In the meantime, though, I do not believe it is an exaggeration to say that couples and, in some cases, individuals have spent hundreds of thousands of pounds collectively and travelled very far and wide to access treatment and to maximise their chances of conception and of having a baby whom they so badly want and to whom they have so much love to give. People have got into debt through borrowing money, remortgaging their homes and putting themselves under massive financial pressure. As Colm Gildernew said, it is not only financial pressure that people are under; this whole process puts pressure on relationships, as partners blame themselves and sometimes blame each other. Many people who have been or are going through this treatment under the current process have relayed to me their feeling of failure and incompleteness. The detrimental impact of all this stress on people's mental health cannot be measured but it certainly must not be understated.
In the three years that we have not had an Assembly, however, a lot of work has been done on the issue. I commend, as the motion does, those organisations that have worked so hard to keep this issue on our agenda, to keep it in the public domain and to ensure political support for if and when we were going to get up and running again. I also commend the work that they have done to support people. They are there for people: to advise them, to direct them, to encourage them and to console them. They are there for people at the worst of times, and I have seen that in my constituency. I pay particular tribute, as I am sure Karen Mullan will later, to Fairness (IN) Fertility, which operates in Derry. They have been there at the worst of times, and they are also there at the best of times to celebrate the great news stories that come out of treatment when people are fortunate enough that the stars align in their favour. Fair play to those organisations.
It is my understanding — maybe the Minister will be in a position to clarify this — that, a number of years ago, perhaps in 2016, there had been a planned pilot scheme to move to two funded cycles of IVF treatment. I was not able to find any of that in the information pack, but it is my understanding that that was the case and that it just disappeared from view. I do not know who made that decision, how that decision was made, and I certainly do not know why that decision was made. That would not have gone as far as the three cycles, which is where we want to go as per the guidelines, but it would have certainly been a step in the right direction.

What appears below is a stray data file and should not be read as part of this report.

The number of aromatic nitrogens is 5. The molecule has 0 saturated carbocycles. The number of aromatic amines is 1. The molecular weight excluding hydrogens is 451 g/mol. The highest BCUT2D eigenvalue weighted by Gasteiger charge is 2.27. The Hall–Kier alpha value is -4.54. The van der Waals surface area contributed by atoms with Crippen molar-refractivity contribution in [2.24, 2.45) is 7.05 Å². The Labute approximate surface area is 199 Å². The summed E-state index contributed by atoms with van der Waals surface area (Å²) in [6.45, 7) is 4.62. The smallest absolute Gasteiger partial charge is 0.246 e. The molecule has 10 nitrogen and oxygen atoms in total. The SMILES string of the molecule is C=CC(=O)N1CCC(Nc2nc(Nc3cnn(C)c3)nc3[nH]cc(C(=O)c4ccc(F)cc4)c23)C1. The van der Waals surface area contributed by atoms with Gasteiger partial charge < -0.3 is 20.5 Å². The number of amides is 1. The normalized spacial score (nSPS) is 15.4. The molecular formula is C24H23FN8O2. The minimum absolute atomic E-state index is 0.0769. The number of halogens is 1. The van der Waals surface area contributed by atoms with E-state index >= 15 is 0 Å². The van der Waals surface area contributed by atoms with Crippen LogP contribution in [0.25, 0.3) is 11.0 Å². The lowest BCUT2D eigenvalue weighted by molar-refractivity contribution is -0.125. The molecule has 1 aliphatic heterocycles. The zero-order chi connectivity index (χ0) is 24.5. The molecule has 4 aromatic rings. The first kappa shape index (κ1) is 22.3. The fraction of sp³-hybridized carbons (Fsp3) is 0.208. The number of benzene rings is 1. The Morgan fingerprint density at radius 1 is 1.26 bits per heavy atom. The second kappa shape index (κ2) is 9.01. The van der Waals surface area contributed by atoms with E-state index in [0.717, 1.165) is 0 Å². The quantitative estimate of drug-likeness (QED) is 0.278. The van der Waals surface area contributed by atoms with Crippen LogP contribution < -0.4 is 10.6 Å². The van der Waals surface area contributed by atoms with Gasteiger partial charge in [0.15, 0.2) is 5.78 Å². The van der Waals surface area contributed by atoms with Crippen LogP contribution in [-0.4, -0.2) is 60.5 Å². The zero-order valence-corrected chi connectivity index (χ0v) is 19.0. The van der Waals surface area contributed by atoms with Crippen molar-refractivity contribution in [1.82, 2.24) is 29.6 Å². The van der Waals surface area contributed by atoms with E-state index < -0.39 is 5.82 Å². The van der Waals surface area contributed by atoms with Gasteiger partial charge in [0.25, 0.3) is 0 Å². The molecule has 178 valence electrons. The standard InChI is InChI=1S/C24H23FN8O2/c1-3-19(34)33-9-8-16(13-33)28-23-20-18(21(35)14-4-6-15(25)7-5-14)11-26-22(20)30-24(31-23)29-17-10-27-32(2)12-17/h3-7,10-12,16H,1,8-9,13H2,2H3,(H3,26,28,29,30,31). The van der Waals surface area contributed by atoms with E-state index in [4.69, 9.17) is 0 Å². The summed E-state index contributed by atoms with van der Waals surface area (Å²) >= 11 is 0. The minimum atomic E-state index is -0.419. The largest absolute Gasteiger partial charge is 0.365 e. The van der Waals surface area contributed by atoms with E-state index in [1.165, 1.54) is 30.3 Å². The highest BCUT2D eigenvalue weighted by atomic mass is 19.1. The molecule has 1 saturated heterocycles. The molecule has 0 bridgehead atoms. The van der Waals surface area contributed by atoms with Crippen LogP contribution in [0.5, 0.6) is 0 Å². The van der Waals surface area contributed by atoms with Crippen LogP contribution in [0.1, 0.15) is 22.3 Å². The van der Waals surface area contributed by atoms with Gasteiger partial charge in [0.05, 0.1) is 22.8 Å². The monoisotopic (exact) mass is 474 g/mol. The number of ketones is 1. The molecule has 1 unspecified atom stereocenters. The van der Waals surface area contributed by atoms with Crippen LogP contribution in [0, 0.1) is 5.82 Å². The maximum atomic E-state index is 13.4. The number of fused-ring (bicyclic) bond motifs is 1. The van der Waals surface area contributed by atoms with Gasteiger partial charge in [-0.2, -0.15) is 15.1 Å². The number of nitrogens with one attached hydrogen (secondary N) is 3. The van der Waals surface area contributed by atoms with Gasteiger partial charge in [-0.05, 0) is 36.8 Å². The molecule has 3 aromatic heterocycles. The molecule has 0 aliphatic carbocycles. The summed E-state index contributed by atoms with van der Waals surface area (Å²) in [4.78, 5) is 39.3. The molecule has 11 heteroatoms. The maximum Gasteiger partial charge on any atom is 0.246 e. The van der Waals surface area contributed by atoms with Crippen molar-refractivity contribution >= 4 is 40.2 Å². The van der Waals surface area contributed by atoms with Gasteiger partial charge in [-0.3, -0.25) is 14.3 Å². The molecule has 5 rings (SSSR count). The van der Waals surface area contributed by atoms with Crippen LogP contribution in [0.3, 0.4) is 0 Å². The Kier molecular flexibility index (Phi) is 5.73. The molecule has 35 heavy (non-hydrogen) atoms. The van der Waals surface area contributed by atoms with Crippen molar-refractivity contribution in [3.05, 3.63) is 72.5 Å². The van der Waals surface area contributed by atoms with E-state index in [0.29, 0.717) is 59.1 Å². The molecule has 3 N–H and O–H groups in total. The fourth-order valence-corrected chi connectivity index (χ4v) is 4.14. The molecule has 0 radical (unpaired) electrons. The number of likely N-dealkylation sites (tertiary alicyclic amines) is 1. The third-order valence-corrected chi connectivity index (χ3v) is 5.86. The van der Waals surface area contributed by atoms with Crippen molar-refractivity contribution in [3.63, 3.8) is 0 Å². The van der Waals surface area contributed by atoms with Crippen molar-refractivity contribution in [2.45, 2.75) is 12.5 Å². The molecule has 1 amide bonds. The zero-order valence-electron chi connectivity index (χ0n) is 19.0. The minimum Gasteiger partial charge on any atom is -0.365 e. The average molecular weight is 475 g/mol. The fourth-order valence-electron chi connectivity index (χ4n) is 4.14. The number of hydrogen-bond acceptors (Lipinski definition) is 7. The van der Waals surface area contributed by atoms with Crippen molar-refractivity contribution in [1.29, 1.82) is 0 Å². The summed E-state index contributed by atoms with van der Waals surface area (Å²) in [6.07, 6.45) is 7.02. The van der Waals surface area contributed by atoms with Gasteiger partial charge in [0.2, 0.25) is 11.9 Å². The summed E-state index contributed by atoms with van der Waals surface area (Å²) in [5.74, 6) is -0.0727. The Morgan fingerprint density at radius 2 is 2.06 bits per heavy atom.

I am pleased to hear that Sinn Féin will support our amendment, which focuses on women who are approaching the upper threshold of 40. It is a short-term measure that we see this prioritisation taking place. Given the contents of the New Decade, New Approach deal, people have had their hopes raised. These are people who have been frustrated for a long, long time, given the nature of what they are dealing with. They have now had their hopes raised, and it is important that we meet those hopes with action, as an Assembly and as an Executive. While the motion will understandably call on the Minister of Health to progress this and to ensure that what is promised in that agreement is implemented, there is definitely a collective responsibility on the Executive to do that. If the Minister of Health, in this case, comes forward looking for financial assistance from Executive colleagues in order to ensure the delivery of pledges and promises made in that agreement, the parties — which I hope will all support this motion and speak in favour of it today — their colleagues around the Executive table will, hopefully, back any ministerial request.
We have seen it already: New Decade, New Approach promised that the pay parity issue would be resolved. Although we are delighted that it was — at a much bigger financial cost than this, albeit extremely worthy — the First Minister and deputy First Minister and the Finance Minister were all glad to make that announcement alongside the Health Minister. I do not care who makes the announcement or how it is made, and nor will the people out there either, as long as it is made and we fulfil the promises made in that agreement and give them a chance to fulfil their dreams.